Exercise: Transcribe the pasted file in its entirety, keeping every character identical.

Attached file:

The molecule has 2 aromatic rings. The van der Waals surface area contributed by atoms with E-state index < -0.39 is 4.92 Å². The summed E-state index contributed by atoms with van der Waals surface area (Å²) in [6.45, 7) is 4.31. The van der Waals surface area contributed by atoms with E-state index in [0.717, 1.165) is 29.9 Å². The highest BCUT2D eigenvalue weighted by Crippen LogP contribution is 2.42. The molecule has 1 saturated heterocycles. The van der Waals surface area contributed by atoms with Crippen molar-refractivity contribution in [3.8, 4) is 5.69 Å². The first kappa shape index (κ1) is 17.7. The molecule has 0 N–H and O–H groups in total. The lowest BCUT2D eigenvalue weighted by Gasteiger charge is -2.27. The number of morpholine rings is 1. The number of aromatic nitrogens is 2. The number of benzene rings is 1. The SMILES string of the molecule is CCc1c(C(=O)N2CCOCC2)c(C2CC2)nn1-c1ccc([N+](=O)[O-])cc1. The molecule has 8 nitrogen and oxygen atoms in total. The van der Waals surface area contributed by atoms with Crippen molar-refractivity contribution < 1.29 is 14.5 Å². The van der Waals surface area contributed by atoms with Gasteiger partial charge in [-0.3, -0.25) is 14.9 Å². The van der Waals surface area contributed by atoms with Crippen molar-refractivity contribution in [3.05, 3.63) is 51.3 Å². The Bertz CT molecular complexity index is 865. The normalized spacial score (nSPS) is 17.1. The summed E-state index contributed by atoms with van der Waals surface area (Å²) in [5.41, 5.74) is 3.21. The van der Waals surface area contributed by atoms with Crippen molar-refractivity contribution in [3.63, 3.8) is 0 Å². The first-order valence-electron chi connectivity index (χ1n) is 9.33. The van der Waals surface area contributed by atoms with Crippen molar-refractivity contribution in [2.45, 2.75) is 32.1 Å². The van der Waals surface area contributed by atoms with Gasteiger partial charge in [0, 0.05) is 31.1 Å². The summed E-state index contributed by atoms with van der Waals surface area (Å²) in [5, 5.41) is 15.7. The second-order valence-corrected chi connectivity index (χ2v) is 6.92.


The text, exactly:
The molecule has 2 aromatic rings. The van der Waals surface area contributed by atoms with E-state index < -0.39 is 4.92 Å². The summed E-state index contributed by atoms with van der Waals surface area (Å²) in [6.45, 7) is 4.31. The van der Waals surface area contributed by atoms with E-state index in [0.717, 1.165) is 29.9 Å². The highest BCUT2D eigenvalue weighted by Crippen LogP contribution is 2.42. The molecule has 1 saturated heterocycles. The van der Waals surface area contributed by atoms with Crippen molar-refractivity contribution in [3.8, 4) is 5.69 Å². The first kappa shape index (κ1) is 17.7. The molecule has 0 N–H and O–H groups in total. The lowest BCUT2D eigenvalue weighted by Gasteiger charge is -2.27. The number of morpholine rings is 1. The number of aromatic nitrogens is 2. The number of benzene rings is 1. The SMILES string of the molecule is CCc1c(C(=O)N2CCOCC2)c(C2CC2)nn1-c1ccc([N+](=O)[O-])cc1. The molecule has 8 nitrogen and oxygen atoms in total. The van der Waals surface area contributed by atoms with Crippen molar-refractivity contribution < 1.29 is 14.5 Å². The van der Waals surface area contributed by atoms with Gasteiger partial charge in [-0.3, -0.25) is 14.9 Å². The van der Waals surface area contributed by atoms with Crippen molar-refractivity contribution in [3.05, 3.63) is 51.3 Å². The Bertz CT molecular complexity index is 865. The normalized spacial score (nSPS) is 17.1. The summed E-state index contributed by atoms with van der Waals surface area (Å²) in [5.41, 5.74) is 3.21. The van der Waals surface area contributed by atoms with Crippen molar-refractivity contribution in [3.63, 3.8) is 0 Å². The first-order valence-electron chi connectivity index (χ1n) is 9.33. The van der Waals surface area contributed by atoms with Crippen molar-refractivity contribution in [2.45, 2.75) is 32.1 Å². The van der Waals surface area contributed by atoms with Gasteiger partial charge in [0, 0.05) is 31.1 Å². The summed E-state index contributed by atoms with van der Waals surface area (Å²) in [5, 5.41) is 15.7. The second-order valence-corrected chi connectivity index (χ2v) is 6.92.